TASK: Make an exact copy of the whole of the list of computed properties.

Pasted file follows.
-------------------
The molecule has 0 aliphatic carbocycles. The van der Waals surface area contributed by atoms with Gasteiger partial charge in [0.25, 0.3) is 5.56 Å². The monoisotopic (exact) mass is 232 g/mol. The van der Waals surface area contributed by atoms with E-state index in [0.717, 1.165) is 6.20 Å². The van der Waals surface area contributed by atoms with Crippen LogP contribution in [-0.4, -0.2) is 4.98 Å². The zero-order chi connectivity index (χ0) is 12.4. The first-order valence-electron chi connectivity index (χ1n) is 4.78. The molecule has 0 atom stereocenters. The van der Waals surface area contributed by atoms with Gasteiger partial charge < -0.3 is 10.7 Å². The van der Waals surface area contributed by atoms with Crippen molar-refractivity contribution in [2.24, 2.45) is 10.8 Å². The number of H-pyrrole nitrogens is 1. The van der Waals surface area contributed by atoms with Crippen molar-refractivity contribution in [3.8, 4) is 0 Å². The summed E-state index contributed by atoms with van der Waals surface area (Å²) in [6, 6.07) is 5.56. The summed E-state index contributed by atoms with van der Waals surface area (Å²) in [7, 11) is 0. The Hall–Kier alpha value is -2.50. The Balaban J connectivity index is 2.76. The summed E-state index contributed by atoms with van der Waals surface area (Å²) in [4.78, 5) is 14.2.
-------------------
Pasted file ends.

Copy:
The molecule has 0 aliphatic carbocycles. The van der Waals surface area contributed by atoms with Gasteiger partial charge in [0.25, 0.3) is 5.56 Å². The monoisotopic (exact) mass is 232 g/mol. The van der Waals surface area contributed by atoms with E-state index in [0.717, 1.165) is 6.20 Å². The van der Waals surface area contributed by atoms with Crippen LogP contribution in [-0.4, -0.2) is 4.98 Å². The zero-order chi connectivity index (χ0) is 12.4. The first-order valence-electron chi connectivity index (χ1n) is 4.78. The molecule has 0 atom stereocenters. The van der Waals surface area contributed by atoms with Gasteiger partial charge < -0.3 is 10.7 Å². The van der Waals surface area contributed by atoms with Crippen molar-refractivity contribution in [2.24, 2.45) is 10.8 Å². The number of H-pyrrole nitrogens is 1. The van der Waals surface area contributed by atoms with Crippen molar-refractivity contribution in [3.8, 4) is 0 Å². The summed E-state index contributed by atoms with van der Waals surface area (Å²) in [6, 6.07) is 5.56. The summed E-state index contributed by atoms with van der Waals surface area (Å²) in [7, 11) is 0. The Hall–Kier alpha value is -2.50. The Balaban J connectivity index is 2.76. The summed E-state index contributed by atoms with van der Waals surface area (Å²) in [4.78, 5) is 14.2.